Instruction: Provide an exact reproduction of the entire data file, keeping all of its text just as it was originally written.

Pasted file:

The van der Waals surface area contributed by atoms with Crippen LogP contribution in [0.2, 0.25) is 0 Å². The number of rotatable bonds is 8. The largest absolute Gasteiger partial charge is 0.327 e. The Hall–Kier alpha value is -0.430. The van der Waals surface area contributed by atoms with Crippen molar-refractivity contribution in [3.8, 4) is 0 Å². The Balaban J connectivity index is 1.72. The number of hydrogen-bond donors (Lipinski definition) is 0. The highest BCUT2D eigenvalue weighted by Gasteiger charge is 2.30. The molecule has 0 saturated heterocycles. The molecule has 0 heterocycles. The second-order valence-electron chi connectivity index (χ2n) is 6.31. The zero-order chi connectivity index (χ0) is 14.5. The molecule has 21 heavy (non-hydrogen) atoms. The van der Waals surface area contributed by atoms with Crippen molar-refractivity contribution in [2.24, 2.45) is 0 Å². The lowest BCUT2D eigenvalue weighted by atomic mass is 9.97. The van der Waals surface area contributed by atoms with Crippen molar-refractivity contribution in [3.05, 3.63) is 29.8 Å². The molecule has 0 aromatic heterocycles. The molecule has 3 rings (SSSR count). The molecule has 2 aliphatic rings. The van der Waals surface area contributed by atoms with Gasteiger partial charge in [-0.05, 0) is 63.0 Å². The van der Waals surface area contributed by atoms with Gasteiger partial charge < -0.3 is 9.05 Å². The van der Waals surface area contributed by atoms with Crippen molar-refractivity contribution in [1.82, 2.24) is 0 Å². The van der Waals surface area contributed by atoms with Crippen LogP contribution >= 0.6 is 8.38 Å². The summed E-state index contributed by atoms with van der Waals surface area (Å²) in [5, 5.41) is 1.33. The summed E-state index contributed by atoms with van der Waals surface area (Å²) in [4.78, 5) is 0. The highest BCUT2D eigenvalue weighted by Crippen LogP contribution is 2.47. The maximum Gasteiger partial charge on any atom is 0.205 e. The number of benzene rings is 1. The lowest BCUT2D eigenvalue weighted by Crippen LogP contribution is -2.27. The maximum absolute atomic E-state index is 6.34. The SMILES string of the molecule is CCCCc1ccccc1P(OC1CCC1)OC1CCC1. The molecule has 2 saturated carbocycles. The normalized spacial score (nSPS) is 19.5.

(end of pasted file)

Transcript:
The van der Waals surface area contributed by atoms with Crippen LogP contribution in [0.2, 0.25) is 0 Å². The number of rotatable bonds is 8. The largest absolute Gasteiger partial charge is 0.327 e. The Hall–Kier alpha value is -0.430. The van der Waals surface area contributed by atoms with Crippen molar-refractivity contribution in [3.8, 4) is 0 Å². The Balaban J connectivity index is 1.72. The number of hydrogen-bond donors (Lipinski definition) is 0. The highest BCUT2D eigenvalue weighted by Gasteiger charge is 2.30. The molecule has 0 saturated heterocycles. The molecule has 0 heterocycles. The second-order valence-electron chi connectivity index (χ2n) is 6.31. The zero-order chi connectivity index (χ0) is 14.5. The molecule has 21 heavy (non-hydrogen) atoms. The van der Waals surface area contributed by atoms with Crippen molar-refractivity contribution in [2.24, 2.45) is 0 Å². The lowest BCUT2D eigenvalue weighted by atomic mass is 9.97. The van der Waals surface area contributed by atoms with Crippen molar-refractivity contribution in [3.05, 3.63) is 29.8 Å². The molecule has 0 aromatic heterocycles. The molecule has 3 rings (SSSR count). The molecule has 2 aliphatic rings. The van der Waals surface area contributed by atoms with Gasteiger partial charge in [-0.05, 0) is 63.0 Å². The van der Waals surface area contributed by atoms with Gasteiger partial charge < -0.3 is 9.05 Å². The van der Waals surface area contributed by atoms with Crippen molar-refractivity contribution in [1.82, 2.24) is 0 Å². The van der Waals surface area contributed by atoms with Crippen LogP contribution >= 0.6 is 8.38 Å². The summed E-state index contributed by atoms with van der Waals surface area (Å²) in [5, 5.41) is 1.33. The summed E-state index contributed by atoms with van der Waals surface area (Å²) in [4.78, 5) is 0. The highest BCUT2D eigenvalue weighted by Crippen LogP contribution is 2.47. The maximum Gasteiger partial charge on any atom is 0.205 e. The number of benzene rings is 1. The lowest BCUT2D eigenvalue weighted by Crippen LogP contribution is -2.27. The maximum absolute atomic E-state index is 6.34. The SMILES string of the molecule is CCCCc1ccccc1P(OC1CCC1)OC1CCC1. The molecule has 2 saturated carbocycles. The normalized spacial score (nSPS) is 19.5.